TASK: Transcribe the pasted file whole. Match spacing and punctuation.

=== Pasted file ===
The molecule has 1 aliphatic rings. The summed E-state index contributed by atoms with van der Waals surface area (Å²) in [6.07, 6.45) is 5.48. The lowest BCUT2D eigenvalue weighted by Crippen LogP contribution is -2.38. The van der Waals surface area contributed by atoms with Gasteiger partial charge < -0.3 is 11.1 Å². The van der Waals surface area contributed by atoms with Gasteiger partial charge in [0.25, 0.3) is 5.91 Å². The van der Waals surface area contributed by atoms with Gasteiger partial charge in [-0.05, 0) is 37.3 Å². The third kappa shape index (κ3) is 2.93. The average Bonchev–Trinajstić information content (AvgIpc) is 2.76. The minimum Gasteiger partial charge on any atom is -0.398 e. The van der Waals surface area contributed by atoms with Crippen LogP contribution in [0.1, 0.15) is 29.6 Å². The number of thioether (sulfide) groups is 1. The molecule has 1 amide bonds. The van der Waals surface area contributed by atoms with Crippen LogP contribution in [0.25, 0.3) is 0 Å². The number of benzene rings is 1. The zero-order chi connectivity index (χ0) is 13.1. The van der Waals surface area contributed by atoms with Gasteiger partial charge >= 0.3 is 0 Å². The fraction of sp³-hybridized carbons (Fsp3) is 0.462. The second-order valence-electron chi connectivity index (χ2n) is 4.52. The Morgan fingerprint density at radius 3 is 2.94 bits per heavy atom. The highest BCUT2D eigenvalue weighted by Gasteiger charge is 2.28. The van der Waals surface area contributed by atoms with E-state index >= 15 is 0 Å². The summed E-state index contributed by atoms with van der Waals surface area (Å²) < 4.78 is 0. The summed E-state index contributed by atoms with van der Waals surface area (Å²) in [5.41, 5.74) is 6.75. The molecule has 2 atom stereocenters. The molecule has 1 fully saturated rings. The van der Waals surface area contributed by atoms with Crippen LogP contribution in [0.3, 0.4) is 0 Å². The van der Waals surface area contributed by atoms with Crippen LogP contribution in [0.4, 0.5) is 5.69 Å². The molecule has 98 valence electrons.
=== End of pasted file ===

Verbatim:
The molecule has 1 aliphatic rings. The summed E-state index contributed by atoms with van der Waals surface area (Å²) in [6.07, 6.45) is 5.48. The lowest BCUT2D eigenvalue weighted by Crippen LogP contribution is -2.38. The van der Waals surface area contributed by atoms with Gasteiger partial charge < -0.3 is 11.1 Å². The van der Waals surface area contributed by atoms with Gasteiger partial charge in [0.25, 0.3) is 5.91 Å². The van der Waals surface area contributed by atoms with Gasteiger partial charge in [-0.05, 0) is 37.3 Å². The third kappa shape index (κ3) is 2.93. The average Bonchev–Trinajstić information content (AvgIpc) is 2.76. The minimum Gasteiger partial charge on any atom is -0.398 e. The van der Waals surface area contributed by atoms with Crippen LogP contribution in [0.1, 0.15) is 29.6 Å². The number of thioether (sulfide) groups is 1. The molecule has 1 amide bonds. The van der Waals surface area contributed by atoms with Crippen LogP contribution in [0.25, 0.3) is 0 Å². The number of benzene rings is 1. The zero-order chi connectivity index (χ0) is 13.1. The van der Waals surface area contributed by atoms with Gasteiger partial charge >= 0.3 is 0 Å². The fraction of sp³-hybridized carbons (Fsp3) is 0.462. The second-order valence-electron chi connectivity index (χ2n) is 4.52. The Morgan fingerprint density at radius 3 is 2.94 bits per heavy atom. The highest BCUT2D eigenvalue weighted by Gasteiger charge is 2.28. The van der Waals surface area contributed by atoms with E-state index >= 15 is 0 Å². The summed E-state index contributed by atoms with van der Waals surface area (Å²) < 4.78 is 0. The summed E-state index contributed by atoms with van der Waals surface area (Å²) in [5.41, 5.74) is 6.75. The molecule has 2 atom stereocenters. The molecule has 1 fully saturated rings. The van der Waals surface area contributed by atoms with Crippen LogP contribution in [0.3, 0.4) is 0 Å². The van der Waals surface area contributed by atoms with Crippen LogP contribution in [0.4, 0.5) is 5.69 Å². The molecule has 98 valence electrons.